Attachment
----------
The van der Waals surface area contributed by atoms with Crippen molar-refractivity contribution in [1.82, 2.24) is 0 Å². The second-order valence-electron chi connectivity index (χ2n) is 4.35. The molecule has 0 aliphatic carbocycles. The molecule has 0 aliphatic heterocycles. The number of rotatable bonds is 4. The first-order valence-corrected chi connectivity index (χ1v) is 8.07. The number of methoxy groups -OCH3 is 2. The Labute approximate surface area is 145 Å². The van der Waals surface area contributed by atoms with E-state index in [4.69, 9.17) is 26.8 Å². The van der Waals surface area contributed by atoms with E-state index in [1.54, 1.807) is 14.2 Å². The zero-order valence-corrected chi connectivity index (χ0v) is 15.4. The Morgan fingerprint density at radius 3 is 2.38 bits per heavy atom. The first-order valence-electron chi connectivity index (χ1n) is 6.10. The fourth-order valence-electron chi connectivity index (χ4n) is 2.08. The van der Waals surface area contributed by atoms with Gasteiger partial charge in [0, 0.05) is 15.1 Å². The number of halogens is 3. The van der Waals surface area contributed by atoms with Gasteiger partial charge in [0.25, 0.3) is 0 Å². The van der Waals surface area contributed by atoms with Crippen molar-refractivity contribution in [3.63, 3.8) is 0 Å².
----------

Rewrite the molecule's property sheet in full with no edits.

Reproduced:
The van der Waals surface area contributed by atoms with Crippen molar-refractivity contribution in [1.82, 2.24) is 0 Å². The second-order valence-electron chi connectivity index (χ2n) is 4.35. The molecule has 0 aliphatic carbocycles. The molecule has 0 aliphatic heterocycles. The number of rotatable bonds is 4. The first-order valence-corrected chi connectivity index (χ1v) is 8.07. The number of methoxy groups -OCH3 is 2. The Labute approximate surface area is 145 Å². The van der Waals surface area contributed by atoms with E-state index in [4.69, 9.17) is 26.8 Å². The van der Waals surface area contributed by atoms with E-state index in [1.54, 1.807) is 14.2 Å². The zero-order valence-corrected chi connectivity index (χ0v) is 15.4. The Morgan fingerprint density at radius 3 is 2.38 bits per heavy atom. The first-order valence-electron chi connectivity index (χ1n) is 6.10. The fourth-order valence-electron chi connectivity index (χ4n) is 2.08. The van der Waals surface area contributed by atoms with Gasteiger partial charge in [0, 0.05) is 15.1 Å². The number of halogens is 3. The van der Waals surface area contributed by atoms with Gasteiger partial charge in [0.25, 0.3) is 0 Å². The van der Waals surface area contributed by atoms with Crippen molar-refractivity contribution in [3.63, 3.8) is 0 Å².